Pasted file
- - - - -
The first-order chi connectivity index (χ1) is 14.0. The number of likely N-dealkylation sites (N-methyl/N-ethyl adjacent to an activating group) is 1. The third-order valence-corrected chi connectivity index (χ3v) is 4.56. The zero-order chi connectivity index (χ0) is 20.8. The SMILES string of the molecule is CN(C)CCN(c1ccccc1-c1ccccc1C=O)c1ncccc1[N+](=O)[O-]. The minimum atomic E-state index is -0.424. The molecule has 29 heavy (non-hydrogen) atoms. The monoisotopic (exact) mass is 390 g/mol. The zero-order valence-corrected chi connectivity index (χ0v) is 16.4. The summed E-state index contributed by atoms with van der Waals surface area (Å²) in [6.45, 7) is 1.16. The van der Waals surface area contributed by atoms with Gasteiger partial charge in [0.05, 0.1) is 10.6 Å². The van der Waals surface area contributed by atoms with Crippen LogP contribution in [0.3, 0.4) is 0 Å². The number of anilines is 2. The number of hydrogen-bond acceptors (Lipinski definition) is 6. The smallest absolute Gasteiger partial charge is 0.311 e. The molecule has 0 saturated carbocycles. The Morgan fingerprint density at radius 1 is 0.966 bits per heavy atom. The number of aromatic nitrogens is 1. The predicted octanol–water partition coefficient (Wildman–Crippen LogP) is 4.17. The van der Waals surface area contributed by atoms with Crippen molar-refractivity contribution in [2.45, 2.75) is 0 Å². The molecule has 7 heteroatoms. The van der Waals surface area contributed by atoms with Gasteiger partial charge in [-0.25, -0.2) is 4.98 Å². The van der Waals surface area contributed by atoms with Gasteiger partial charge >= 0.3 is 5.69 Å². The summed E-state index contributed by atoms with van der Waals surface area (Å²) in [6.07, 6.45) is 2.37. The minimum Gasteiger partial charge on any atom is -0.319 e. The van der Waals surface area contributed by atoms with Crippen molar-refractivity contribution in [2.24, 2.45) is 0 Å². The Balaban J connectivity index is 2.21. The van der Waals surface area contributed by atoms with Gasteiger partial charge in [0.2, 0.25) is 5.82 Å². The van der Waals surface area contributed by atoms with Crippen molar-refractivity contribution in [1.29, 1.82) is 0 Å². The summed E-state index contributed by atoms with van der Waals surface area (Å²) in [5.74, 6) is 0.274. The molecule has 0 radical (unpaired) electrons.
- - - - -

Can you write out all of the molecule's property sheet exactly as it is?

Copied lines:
The first-order chi connectivity index (χ1) is 14.0. The number of likely N-dealkylation sites (N-methyl/N-ethyl adjacent to an activating group) is 1. The third-order valence-corrected chi connectivity index (χ3v) is 4.56. The zero-order chi connectivity index (χ0) is 20.8. The SMILES string of the molecule is CN(C)CCN(c1ccccc1-c1ccccc1C=O)c1ncccc1[N+](=O)[O-]. The minimum atomic E-state index is -0.424. The molecule has 29 heavy (non-hydrogen) atoms. The monoisotopic (exact) mass is 390 g/mol. The zero-order valence-corrected chi connectivity index (χ0v) is 16.4. The summed E-state index contributed by atoms with van der Waals surface area (Å²) in [6.45, 7) is 1.16. The van der Waals surface area contributed by atoms with Gasteiger partial charge in [0.05, 0.1) is 10.6 Å². The van der Waals surface area contributed by atoms with Crippen LogP contribution in [0.3, 0.4) is 0 Å². The number of anilines is 2. The number of hydrogen-bond acceptors (Lipinski definition) is 6. The smallest absolute Gasteiger partial charge is 0.311 e. The molecule has 0 saturated carbocycles. The Morgan fingerprint density at radius 1 is 0.966 bits per heavy atom. The number of aromatic nitrogens is 1. The predicted octanol–water partition coefficient (Wildman–Crippen LogP) is 4.17. The van der Waals surface area contributed by atoms with Crippen molar-refractivity contribution in [2.45, 2.75) is 0 Å². The molecule has 7 heteroatoms. The van der Waals surface area contributed by atoms with Gasteiger partial charge in [-0.25, -0.2) is 4.98 Å². The van der Waals surface area contributed by atoms with Gasteiger partial charge >= 0.3 is 5.69 Å². The summed E-state index contributed by atoms with van der Waals surface area (Å²) in [6.07, 6.45) is 2.37. The minimum Gasteiger partial charge on any atom is -0.319 e. The van der Waals surface area contributed by atoms with Crippen molar-refractivity contribution in [2.24, 2.45) is 0 Å². The Balaban J connectivity index is 2.21. The van der Waals surface area contributed by atoms with Gasteiger partial charge in [0.2, 0.25) is 5.82 Å². The van der Waals surface area contributed by atoms with Crippen molar-refractivity contribution in [1.29, 1.82) is 0 Å². The summed E-state index contributed by atoms with van der Waals surface area (Å²) in [5.74, 6) is 0.274. The molecule has 0 radical (unpaired) electrons.